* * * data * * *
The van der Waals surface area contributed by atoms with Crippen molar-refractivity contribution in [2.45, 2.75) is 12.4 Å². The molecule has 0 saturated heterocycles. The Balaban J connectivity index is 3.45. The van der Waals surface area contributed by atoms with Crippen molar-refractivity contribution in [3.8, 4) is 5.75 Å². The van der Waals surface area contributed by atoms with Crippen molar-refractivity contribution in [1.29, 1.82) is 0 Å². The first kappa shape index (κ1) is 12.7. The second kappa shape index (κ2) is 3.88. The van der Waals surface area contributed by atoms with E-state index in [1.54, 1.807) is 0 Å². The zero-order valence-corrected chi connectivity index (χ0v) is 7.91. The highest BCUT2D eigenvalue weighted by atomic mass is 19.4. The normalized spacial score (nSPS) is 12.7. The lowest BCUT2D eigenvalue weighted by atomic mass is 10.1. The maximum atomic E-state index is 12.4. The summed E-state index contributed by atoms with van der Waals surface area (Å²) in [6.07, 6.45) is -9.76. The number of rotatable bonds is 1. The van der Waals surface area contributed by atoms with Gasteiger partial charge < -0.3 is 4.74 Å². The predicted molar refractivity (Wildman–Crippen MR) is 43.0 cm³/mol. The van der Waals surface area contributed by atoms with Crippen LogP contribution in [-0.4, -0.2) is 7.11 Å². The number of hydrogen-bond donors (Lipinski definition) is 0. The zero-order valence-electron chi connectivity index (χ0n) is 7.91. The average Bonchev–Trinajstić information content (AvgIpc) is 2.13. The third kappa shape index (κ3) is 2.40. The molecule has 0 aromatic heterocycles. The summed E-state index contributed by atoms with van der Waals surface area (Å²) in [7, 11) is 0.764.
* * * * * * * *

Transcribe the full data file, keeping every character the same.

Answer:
The van der Waals surface area contributed by atoms with Crippen molar-refractivity contribution in [2.45, 2.75) is 12.4 Å². The molecule has 0 saturated heterocycles. The Balaban J connectivity index is 3.45. The van der Waals surface area contributed by atoms with Crippen molar-refractivity contribution in [3.8, 4) is 5.75 Å². The van der Waals surface area contributed by atoms with Crippen molar-refractivity contribution in [1.29, 1.82) is 0 Å². The first kappa shape index (κ1) is 12.7. The second kappa shape index (κ2) is 3.88. The van der Waals surface area contributed by atoms with E-state index in [1.54, 1.807) is 0 Å². The zero-order valence-corrected chi connectivity index (χ0v) is 7.91. The highest BCUT2D eigenvalue weighted by atomic mass is 19.4. The normalized spacial score (nSPS) is 12.7. The lowest BCUT2D eigenvalue weighted by atomic mass is 10.1. The maximum atomic E-state index is 12.4. The summed E-state index contributed by atoms with van der Waals surface area (Å²) in [6.07, 6.45) is -9.76. The number of rotatable bonds is 1. The van der Waals surface area contributed by atoms with Gasteiger partial charge < -0.3 is 4.74 Å². The predicted molar refractivity (Wildman–Crippen MR) is 43.0 cm³/mol. The van der Waals surface area contributed by atoms with Crippen LogP contribution in [-0.4, -0.2) is 7.11 Å². The number of hydrogen-bond donors (Lipinski definition) is 0. The zero-order valence-electron chi connectivity index (χ0n) is 7.91. The average Bonchev–Trinajstić information content (AvgIpc) is 2.13. The third kappa shape index (κ3) is 2.40. The molecule has 0 aromatic heterocycles. The summed E-state index contributed by atoms with van der Waals surface area (Å²) in [7, 11) is 0.764.